Snakefruit is actually from a very thorny member of the Palm family.  The flowers shown here sprout from the base of the plant and are anything but attractive. Click to see big picture (614x480 pixels; 166 KB)
One of the most common fruit snacks is Rambutan (Nephelium lappaceum), of the Sapindaceae.  Their little red balls are sold everywhere. Click to see big picture (640x444 pixels; 159 KB)
In fact if you stop at a filling station you will likely be plied with them by young vendors. Rambutans originated in India and southeast Asian, but are now widely enjoyed. Click to see big picture (640x435 pixels; 100 KB)
They may look spiny, but they are not prickly.  The skin easily comes off to reveal a pulp with a consistency and taste much like the related Lychee. Click to see big picture (627x480 pixels; 89 KB)
The Lychee fruit itself, as its name Litchi chinensis suggests, originated in China.  However, it came early to Malyasia and Indonesia, there is even an javensis subspecies. lychee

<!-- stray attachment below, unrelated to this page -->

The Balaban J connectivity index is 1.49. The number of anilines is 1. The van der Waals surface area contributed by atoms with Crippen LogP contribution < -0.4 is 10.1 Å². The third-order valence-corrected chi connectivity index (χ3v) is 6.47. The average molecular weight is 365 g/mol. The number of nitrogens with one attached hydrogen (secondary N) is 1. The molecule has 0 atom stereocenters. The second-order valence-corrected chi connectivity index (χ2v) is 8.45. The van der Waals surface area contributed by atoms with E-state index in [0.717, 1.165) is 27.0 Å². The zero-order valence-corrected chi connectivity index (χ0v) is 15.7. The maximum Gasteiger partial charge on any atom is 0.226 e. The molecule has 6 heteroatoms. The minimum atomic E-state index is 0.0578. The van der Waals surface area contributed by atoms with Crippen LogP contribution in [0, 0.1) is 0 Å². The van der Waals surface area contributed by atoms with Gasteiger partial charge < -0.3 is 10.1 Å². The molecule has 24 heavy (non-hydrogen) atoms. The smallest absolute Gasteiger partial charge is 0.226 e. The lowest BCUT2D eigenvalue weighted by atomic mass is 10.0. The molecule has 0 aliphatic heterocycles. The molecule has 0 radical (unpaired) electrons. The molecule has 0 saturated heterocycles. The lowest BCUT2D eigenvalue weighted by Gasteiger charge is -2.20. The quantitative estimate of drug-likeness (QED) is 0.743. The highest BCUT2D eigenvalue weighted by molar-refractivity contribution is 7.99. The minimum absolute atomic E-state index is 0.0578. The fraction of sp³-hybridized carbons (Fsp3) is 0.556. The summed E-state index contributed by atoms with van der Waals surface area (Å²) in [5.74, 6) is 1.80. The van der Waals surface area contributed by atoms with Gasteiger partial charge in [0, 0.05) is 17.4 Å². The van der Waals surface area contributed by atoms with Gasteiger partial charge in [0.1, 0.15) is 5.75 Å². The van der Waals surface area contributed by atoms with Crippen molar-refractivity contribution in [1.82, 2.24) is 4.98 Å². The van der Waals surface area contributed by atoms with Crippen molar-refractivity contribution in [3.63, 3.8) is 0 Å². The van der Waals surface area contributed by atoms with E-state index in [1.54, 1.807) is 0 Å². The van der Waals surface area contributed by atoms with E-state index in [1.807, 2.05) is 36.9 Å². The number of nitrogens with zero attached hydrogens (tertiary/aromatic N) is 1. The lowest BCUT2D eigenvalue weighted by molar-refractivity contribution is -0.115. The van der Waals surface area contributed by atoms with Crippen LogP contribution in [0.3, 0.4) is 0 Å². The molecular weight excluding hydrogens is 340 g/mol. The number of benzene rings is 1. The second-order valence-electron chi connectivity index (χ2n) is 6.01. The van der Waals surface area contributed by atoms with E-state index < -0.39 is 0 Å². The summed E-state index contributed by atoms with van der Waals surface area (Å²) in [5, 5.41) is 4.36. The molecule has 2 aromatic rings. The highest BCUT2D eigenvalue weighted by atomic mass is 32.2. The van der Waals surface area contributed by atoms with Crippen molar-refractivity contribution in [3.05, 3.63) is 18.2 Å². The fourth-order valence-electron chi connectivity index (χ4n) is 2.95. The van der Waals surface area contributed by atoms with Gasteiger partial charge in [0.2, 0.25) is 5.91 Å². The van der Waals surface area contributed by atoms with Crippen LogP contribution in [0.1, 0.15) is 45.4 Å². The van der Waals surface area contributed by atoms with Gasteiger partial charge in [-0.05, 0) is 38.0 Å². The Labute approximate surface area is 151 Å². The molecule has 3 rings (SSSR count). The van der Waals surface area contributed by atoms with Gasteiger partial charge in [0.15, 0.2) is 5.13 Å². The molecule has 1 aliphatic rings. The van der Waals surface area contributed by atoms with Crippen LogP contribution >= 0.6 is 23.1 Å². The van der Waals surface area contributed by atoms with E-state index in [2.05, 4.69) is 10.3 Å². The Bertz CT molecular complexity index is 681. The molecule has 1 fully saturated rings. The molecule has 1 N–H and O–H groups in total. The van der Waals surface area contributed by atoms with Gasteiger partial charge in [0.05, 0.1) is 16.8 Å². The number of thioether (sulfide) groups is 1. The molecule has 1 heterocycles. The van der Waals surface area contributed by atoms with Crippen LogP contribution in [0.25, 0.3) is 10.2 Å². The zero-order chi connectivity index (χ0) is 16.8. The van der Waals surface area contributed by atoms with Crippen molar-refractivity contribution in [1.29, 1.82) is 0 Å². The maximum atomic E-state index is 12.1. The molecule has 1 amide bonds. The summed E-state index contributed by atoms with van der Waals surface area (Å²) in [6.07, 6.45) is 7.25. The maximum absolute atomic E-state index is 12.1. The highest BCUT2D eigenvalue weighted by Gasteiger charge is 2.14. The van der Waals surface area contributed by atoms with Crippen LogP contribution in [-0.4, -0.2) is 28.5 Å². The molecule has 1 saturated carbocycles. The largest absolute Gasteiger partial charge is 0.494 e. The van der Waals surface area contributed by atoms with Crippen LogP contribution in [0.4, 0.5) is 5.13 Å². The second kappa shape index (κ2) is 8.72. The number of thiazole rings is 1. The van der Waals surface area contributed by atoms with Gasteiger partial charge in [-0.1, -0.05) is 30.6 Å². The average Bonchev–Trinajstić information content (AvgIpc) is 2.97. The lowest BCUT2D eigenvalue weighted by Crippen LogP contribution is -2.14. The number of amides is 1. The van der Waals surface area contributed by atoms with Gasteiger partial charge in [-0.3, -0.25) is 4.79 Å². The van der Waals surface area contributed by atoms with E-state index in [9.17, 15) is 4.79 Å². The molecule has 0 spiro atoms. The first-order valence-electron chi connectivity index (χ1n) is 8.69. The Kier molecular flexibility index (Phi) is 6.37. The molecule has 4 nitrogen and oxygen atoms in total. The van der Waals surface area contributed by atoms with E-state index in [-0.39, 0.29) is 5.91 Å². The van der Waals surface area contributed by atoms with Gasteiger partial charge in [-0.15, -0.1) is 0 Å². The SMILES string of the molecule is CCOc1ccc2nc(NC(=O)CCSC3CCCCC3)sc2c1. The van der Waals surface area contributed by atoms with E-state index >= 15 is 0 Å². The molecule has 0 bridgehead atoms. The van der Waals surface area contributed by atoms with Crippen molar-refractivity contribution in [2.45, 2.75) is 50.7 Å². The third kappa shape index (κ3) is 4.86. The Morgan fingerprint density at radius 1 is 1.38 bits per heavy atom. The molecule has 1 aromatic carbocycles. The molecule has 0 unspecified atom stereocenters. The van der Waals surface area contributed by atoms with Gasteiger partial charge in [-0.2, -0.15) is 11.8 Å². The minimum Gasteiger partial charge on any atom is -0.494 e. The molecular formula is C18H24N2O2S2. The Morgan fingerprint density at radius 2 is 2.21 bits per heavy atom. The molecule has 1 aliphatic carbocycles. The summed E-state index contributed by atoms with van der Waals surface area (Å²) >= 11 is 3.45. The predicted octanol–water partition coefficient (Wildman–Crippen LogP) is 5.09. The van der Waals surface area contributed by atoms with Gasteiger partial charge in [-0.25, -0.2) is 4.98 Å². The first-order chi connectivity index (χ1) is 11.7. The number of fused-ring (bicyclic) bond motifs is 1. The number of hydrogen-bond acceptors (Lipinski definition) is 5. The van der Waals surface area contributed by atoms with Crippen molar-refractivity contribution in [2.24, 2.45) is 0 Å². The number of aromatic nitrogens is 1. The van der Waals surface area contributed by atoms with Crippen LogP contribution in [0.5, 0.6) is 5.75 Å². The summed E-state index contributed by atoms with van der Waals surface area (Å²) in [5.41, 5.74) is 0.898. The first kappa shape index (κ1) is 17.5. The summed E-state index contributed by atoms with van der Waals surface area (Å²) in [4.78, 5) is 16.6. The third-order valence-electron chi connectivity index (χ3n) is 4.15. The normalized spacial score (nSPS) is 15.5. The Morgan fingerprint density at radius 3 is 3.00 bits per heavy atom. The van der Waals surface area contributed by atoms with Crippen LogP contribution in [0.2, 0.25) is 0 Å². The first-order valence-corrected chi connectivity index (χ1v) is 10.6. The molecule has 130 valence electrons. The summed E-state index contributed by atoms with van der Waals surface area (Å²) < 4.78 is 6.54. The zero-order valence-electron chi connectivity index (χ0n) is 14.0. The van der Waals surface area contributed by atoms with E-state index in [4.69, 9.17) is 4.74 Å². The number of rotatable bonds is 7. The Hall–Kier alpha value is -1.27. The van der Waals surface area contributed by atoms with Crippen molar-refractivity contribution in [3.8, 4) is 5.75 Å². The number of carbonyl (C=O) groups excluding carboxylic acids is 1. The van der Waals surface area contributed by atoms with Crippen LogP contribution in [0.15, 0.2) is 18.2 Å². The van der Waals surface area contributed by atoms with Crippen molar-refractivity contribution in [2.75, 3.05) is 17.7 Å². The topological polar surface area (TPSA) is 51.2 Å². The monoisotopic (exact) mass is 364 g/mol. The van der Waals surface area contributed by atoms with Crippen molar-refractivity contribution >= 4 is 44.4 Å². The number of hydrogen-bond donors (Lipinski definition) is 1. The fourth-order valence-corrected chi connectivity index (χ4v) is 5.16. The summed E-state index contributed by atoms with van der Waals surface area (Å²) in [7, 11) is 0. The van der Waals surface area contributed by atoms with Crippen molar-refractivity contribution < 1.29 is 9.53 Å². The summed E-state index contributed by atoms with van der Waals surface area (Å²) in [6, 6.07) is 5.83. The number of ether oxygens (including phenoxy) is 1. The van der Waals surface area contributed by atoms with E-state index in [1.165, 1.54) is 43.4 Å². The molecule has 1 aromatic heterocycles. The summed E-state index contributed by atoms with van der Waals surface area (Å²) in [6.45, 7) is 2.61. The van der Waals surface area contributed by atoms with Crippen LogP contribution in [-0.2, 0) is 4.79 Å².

It is possible to see what fruits and other delicacies are in season in Bali, they are tastefully displayed in the ritual sacred offerings carried on the heads of women. Click to see big picture (640x452 pixels; 110 KB)
Looking around the average market, there are more vegetables than fruits, often sold with a smile.  In markets such as this one in Sumatra, there is a good variety and many will be familiar in the West. Click to see big picture (640x428 pixels; 119 KB)
Here in village market in Papua New Guinea, there is much less variety, and some odd items. Click to see big picture (640x413 pixels; 110 KB)
In northern Suluwesi, root vegetables are important.  The large ones are Cassava (Manihot esculenta).  It is South American in origin, but now a staple across the tropics, and known as Singkong in Indonesia.  It is the third largest carbohydrate source in the world. Click to see big picture (631x480 pixels; 121 KB)
In the final analysis, many come to markets as subsistence farmers, with only one crop in small quantities.  This is Petai, Stink Bean in English. Click to see big picture (502x480 pixels; 95 KB)